Walnuts are thought to have originated in the middle east, and have been cultivated by people for lots of years. Years ago it was thought that beating a walnut tree with sticks during harvest encouraged the development of fruiting buds - this ancient belief has been proven false.
In terms of climate and growing conditions, walnuts are moderately fussy but will generally survive anywhere so long as the soil is not too wet (which in turn means not too heavy). However, they will only really thrive if kept well watered (so the soil can't be too sandy or stony either), and in order to crop well they must be protected from strong winds and spring frosts. Wind and frost protection are mainly achieved by planting tall shelter belts around the orchards. In the case of orchards on the Canterbury Plains, with the gentle nor'west zephyr (ha ha - for those of you not in NZ, this is a raging gale-force demon which gives people headaches, incites murder - I kid you not - and dries soil rapidly as well as blowing significant quantities of topsoil into the Pacific), this requires shelter belts to be planted about 3 years ahead of putting in the walnuts, in order to have adequate protection for the vulnerable new growth.
There are numerous walnut cultivars available, and the most recent information is available from the Walnut Industry Group.
Walnuts are not self-fertile (in scientific jargon the term is monoecious) which means that a mixture of trees need to be planted, in order to ensure pollination. Once they are established walnuts don't require too much care, which is appealing. If trained properly in the formative years, they will grow into majestic trees with only moderate attention. In New Zealand there are few pests and diseases, although black rot and walnut blight do occur. Yields are more affected by frost damage, which is a very real risk in Canterbury.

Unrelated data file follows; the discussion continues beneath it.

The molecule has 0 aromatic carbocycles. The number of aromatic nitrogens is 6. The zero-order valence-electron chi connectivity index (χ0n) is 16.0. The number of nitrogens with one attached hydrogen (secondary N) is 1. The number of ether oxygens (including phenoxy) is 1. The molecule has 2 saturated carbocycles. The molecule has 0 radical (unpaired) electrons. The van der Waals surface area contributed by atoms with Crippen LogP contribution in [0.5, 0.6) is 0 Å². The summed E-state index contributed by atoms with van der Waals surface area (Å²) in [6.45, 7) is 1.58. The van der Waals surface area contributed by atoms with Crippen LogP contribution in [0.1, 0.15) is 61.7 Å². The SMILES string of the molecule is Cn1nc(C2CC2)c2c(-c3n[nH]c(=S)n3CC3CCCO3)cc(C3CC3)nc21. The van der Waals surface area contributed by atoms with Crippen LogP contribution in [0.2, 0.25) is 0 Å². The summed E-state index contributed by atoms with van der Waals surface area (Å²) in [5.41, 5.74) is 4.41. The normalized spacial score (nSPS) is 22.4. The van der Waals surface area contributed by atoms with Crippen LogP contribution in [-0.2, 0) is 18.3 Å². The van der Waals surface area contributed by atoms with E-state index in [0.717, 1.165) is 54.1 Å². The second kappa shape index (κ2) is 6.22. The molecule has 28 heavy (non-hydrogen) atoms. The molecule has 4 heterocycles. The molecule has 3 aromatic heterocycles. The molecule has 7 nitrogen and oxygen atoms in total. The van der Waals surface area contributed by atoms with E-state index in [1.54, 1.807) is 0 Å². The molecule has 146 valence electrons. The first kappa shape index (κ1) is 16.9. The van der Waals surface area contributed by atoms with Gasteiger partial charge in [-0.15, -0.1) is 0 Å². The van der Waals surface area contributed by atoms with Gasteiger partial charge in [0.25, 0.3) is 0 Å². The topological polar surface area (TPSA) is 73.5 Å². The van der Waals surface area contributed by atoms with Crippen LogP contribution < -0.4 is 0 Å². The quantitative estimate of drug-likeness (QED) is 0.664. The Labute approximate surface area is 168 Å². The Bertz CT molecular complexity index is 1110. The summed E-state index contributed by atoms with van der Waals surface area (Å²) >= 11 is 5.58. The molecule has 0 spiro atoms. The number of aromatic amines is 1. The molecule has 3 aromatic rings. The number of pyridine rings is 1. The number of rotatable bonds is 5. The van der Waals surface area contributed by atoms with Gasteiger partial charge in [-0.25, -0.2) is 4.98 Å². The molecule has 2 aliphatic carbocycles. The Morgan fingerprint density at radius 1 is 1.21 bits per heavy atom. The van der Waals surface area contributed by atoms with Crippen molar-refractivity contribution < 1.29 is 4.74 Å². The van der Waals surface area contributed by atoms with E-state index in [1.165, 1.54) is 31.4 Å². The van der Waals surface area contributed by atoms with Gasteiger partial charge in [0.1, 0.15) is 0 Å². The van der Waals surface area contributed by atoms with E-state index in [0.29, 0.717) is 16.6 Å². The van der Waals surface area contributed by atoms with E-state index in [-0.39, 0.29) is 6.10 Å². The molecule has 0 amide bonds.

Originating in Europe and West Asia, hazels are a deciduous bush growing up to 6m tall. They are winter flowering and fairly hardy. Also monoecious, about 10% pollinator trees are required. The primary cultivar for the serious orchard is Whiteheart. Markets include processing, baking and confectionery, each with different desired characteristics of nut size and blanching.
The chestnut belongs to the same family as the oak and beech, with the chestnut bur resembling the acorn cup and the chestnut leaf being a longer and more sharply toothed version of the beech leaf. The chestnut is known to have existed in the middle Tertiary period (about 65 million years ago) in Greenland, and fossils have been found in Europe up to 75 million years ago. Chestnuts are monoecious and self-sterile.
North American indians made good use of chestnuts, eating the nuts raw or pounded, or boiled to make a form of doughy bread. The chestnut tree wood is also of value, as is the tannin from its bark. Chestnuts are very popular in Asia and Europe.